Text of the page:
|Square Enix||2004 -||Synthesizer Operator|
|muZik||2006 -||Arranger, Synthesizers|
A relative newcomer to Square Enix’s music team, Yasuhiro Yamanaka has worked on a variety of projects in roles as a synthesizer operator, mastering engineer, and arranger. Yamanaka developed a passion for music during his youth, having learned how to compose and play the piano and bass guitar. In late 2004, he applied to join become a synthesizer operator at Square Enix, with some electronic demos in hand, after a vacancy opened. After being accepted, he initially implemented the music for Kumi Tanioka’s score for Code Age Commanders. To depict the title’s otherworldly setting, he emphasised a distinction between the score’s cold electronic elements and warm orchestral passages. Yamanaka was personally responsible for the electronic additions of many of the score’s compositions and was specifically credited for arranging the game’s beat-heavy main theme. Among his other responsibilities were three light-hearted compositions to represent the Otero and offered two experimental remixes for the game’s soundtrack release.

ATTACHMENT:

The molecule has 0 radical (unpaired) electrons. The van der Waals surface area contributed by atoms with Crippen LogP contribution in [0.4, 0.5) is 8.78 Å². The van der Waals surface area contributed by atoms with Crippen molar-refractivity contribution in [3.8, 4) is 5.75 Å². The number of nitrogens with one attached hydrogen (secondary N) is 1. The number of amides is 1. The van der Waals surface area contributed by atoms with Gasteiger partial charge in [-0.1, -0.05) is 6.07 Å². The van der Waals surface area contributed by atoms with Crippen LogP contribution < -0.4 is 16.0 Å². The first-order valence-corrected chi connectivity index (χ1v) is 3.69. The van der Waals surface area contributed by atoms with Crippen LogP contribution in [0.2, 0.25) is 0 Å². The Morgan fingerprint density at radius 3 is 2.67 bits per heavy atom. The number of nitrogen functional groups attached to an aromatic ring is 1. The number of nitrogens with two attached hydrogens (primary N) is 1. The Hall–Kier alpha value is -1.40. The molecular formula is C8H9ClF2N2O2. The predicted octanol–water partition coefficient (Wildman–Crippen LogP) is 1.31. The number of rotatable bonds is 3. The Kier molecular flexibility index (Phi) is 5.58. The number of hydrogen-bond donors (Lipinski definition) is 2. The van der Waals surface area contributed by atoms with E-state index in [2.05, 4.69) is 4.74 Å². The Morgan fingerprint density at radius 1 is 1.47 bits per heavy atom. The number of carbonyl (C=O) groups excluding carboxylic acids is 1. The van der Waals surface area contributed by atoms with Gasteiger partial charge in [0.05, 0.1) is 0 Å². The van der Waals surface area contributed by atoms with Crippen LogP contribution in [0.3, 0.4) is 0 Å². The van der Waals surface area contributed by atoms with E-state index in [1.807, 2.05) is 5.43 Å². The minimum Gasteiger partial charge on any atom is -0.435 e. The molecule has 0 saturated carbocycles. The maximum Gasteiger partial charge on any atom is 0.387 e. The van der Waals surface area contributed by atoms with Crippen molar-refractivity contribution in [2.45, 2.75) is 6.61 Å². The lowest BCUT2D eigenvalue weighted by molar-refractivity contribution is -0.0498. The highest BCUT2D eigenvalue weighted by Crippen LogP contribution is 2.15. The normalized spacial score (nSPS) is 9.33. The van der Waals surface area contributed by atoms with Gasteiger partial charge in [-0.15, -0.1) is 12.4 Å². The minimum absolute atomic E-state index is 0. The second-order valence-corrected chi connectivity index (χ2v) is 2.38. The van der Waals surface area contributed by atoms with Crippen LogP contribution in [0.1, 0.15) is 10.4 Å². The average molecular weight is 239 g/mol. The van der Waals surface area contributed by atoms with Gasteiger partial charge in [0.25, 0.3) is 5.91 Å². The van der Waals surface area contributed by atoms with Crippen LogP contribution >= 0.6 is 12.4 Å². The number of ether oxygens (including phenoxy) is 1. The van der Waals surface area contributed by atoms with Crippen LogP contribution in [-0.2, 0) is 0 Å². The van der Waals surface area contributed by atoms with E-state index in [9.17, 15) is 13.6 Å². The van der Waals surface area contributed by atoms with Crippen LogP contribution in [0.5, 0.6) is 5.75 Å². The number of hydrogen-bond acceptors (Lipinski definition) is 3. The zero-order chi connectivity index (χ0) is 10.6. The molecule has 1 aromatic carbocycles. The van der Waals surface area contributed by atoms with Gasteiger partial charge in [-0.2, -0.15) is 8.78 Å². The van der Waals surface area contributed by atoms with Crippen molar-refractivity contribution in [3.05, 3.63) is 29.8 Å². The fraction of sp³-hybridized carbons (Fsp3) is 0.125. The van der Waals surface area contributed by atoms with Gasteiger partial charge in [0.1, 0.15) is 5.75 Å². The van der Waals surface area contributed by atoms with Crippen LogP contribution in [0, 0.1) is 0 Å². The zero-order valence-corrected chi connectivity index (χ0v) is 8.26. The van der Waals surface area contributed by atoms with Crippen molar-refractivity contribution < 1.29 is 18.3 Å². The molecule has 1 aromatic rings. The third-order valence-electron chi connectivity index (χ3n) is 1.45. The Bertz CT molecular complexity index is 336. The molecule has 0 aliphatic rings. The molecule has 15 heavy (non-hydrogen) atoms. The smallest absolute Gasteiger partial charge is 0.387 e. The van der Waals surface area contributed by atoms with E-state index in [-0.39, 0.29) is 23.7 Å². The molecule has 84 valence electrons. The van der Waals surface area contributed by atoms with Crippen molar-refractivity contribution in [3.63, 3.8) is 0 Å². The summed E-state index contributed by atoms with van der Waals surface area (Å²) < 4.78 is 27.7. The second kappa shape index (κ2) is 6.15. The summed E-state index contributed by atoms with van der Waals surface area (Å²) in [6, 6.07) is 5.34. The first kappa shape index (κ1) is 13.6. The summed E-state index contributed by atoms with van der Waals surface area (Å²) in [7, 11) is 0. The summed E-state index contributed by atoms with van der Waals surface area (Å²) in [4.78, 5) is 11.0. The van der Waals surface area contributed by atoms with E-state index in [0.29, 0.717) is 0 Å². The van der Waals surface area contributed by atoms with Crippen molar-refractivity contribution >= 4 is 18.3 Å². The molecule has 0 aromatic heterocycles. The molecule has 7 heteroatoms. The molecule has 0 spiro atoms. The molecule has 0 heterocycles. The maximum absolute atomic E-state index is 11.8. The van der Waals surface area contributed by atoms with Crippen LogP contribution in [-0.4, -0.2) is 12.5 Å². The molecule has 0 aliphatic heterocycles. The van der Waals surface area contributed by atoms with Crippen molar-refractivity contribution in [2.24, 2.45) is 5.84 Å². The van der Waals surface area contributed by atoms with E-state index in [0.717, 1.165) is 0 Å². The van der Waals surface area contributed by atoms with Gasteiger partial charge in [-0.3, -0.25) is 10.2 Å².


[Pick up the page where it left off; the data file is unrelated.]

Yamanaka’s subsequent role on Hidenori Iwasaki’s Front Mission 5: Scars of the War brought new challenges for the manipulator to overcome. He employed cutting-edge sample libraries throughout to achieve a more full and realistic sound than other Square Enix scores released by that point. As a result, he became known among his colleagues as an ’electronic whiz kid’ given his ability to manipulate Virtual Studio Technology plug-ins. Given the compositions ranged from full-orchestral military anthems to intense electronic action themes, he nevertheless needed to be highly adaptive in his approach. In wider roles, he also added ominous electronic parts to several of the game’s boss themes and created a fully-fledged electro-orchestral composition, "Breaking Limits". Yamanaka also made several contributions to the Square Enix Official Bootleg series later that year. He co-composed "Damage" and "Aquarius Option" with Tanioka in a similar style to Code Age Commanders, before going solo on the ethereal exploration "Eleven Motions".